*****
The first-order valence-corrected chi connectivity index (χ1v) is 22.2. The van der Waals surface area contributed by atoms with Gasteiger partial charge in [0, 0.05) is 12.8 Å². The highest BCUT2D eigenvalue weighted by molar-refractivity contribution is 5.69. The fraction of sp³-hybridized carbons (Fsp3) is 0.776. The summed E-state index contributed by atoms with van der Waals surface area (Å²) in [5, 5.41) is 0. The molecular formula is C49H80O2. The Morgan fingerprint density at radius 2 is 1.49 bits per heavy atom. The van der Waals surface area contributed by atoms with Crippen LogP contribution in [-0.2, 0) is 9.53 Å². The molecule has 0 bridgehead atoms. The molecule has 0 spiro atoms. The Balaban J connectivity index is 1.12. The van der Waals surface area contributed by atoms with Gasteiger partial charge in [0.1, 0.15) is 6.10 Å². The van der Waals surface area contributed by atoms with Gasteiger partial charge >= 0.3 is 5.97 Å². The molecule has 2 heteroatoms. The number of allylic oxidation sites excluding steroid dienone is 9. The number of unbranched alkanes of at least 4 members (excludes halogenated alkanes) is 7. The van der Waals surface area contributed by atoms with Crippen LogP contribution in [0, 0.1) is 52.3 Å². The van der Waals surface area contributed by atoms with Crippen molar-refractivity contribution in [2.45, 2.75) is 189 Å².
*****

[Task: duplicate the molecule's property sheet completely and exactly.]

The first-order valence-corrected chi connectivity index (χ1v) is 22.2. The van der Waals surface area contributed by atoms with Gasteiger partial charge in [0, 0.05) is 12.8 Å². The highest BCUT2D eigenvalue weighted by molar-refractivity contribution is 5.69. The fraction of sp³-hybridized carbons (Fsp3) is 0.776. The summed E-state index contributed by atoms with van der Waals surface area (Å²) in [5, 5.41) is 0. The molecular formula is C49H80O2. The Morgan fingerprint density at radius 2 is 1.49 bits per heavy atom. The van der Waals surface area contributed by atoms with Crippen LogP contribution in [-0.2, 0) is 9.53 Å². The molecule has 0 bridgehead atoms. The molecule has 0 spiro atoms. The Balaban J connectivity index is 1.12. The van der Waals surface area contributed by atoms with Gasteiger partial charge in [0.1, 0.15) is 6.10 Å². The van der Waals surface area contributed by atoms with Gasteiger partial charge >= 0.3 is 5.97 Å². The molecule has 2 heteroatoms. The number of allylic oxidation sites excluding steroid dienone is 9. The number of unbranched alkanes of at least 4 members (excludes halogenated alkanes) is 7. The van der Waals surface area contributed by atoms with Crippen LogP contribution in [0, 0.1) is 52.3 Å². The van der Waals surface area contributed by atoms with Crippen molar-refractivity contribution in [2.45, 2.75) is 189 Å².